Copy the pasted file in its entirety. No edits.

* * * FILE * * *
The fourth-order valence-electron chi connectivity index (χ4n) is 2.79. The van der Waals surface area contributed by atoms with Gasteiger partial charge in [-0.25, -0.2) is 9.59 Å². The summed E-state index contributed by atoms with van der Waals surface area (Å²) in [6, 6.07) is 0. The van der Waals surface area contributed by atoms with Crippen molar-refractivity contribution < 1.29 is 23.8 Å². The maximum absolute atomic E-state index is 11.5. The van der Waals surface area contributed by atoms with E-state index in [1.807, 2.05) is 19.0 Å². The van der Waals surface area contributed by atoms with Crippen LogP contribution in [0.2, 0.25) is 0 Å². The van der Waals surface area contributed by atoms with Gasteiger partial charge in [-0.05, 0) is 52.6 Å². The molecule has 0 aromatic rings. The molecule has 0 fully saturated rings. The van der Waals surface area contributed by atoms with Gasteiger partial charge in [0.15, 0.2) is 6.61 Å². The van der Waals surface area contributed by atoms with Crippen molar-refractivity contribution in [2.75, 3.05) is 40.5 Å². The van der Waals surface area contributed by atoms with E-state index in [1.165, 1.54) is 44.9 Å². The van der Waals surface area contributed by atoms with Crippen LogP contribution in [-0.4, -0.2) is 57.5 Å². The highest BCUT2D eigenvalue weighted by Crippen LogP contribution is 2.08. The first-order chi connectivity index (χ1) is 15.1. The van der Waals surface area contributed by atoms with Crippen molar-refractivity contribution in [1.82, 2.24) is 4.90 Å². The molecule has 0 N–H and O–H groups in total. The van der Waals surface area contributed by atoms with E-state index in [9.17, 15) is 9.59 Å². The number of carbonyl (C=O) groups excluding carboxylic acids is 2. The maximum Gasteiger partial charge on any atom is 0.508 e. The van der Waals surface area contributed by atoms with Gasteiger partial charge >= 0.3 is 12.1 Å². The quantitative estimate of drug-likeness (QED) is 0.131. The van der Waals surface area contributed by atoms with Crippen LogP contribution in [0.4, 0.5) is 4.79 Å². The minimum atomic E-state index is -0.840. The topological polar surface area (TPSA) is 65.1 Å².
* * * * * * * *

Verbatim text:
The fourth-order valence-electron chi connectivity index (χ4n) is 2.79. The van der Waals surface area contributed by atoms with Gasteiger partial charge in [-0.25, -0.2) is 9.59 Å². The summed E-state index contributed by atoms with van der Waals surface area (Å²) in [6, 6.07) is 0. The van der Waals surface area contributed by atoms with Crippen molar-refractivity contribution < 1.29 is 23.8 Å². The maximum absolute atomic E-state index is 11.5. The van der Waals surface area contributed by atoms with E-state index in [1.807, 2.05) is 19.0 Å². The van der Waals surface area contributed by atoms with Crippen LogP contribution in [0.2, 0.25) is 0 Å². The van der Waals surface area contributed by atoms with Gasteiger partial charge in [-0.05, 0) is 52.6 Å². The molecule has 0 aromatic rings. The molecule has 0 fully saturated rings. The van der Waals surface area contributed by atoms with Gasteiger partial charge in [0.15, 0.2) is 6.61 Å². The van der Waals surface area contributed by atoms with Crippen molar-refractivity contribution in [2.75, 3.05) is 40.5 Å². The van der Waals surface area contributed by atoms with E-state index in [1.165, 1.54) is 44.9 Å². The van der Waals surface area contributed by atoms with Crippen LogP contribution in [-0.4, -0.2) is 57.5 Å². The highest BCUT2D eigenvalue weighted by Crippen LogP contribution is 2.08. The first-order chi connectivity index (χ1) is 15.1. The van der Waals surface area contributed by atoms with Crippen molar-refractivity contribution in [1.82, 2.24) is 4.90 Å². The molecule has 0 N–H and O–H groups in total. The van der Waals surface area contributed by atoms with E-state index in [9.17, 15) is 9.59 Å². The number of carbonyl (C=O) groups excluding carboxylic acids is 2. The maximum Gasteiger partial charge on any atom is 0.508 e. The van der Waals surface area contributed by atoms with Gasteiger partial charge >= 0.3 is 12.1 Å². The quantitative estimate of drug-likeness (QED) is 0.131. The van der Waals surface area contributed by atoms with Crippen LogP contribution in [0.4, 0.5) is 4.79 Å². The minimum atomic E-state index is -0.840. The topological polar surface area (TPSA) is 65.1 Å².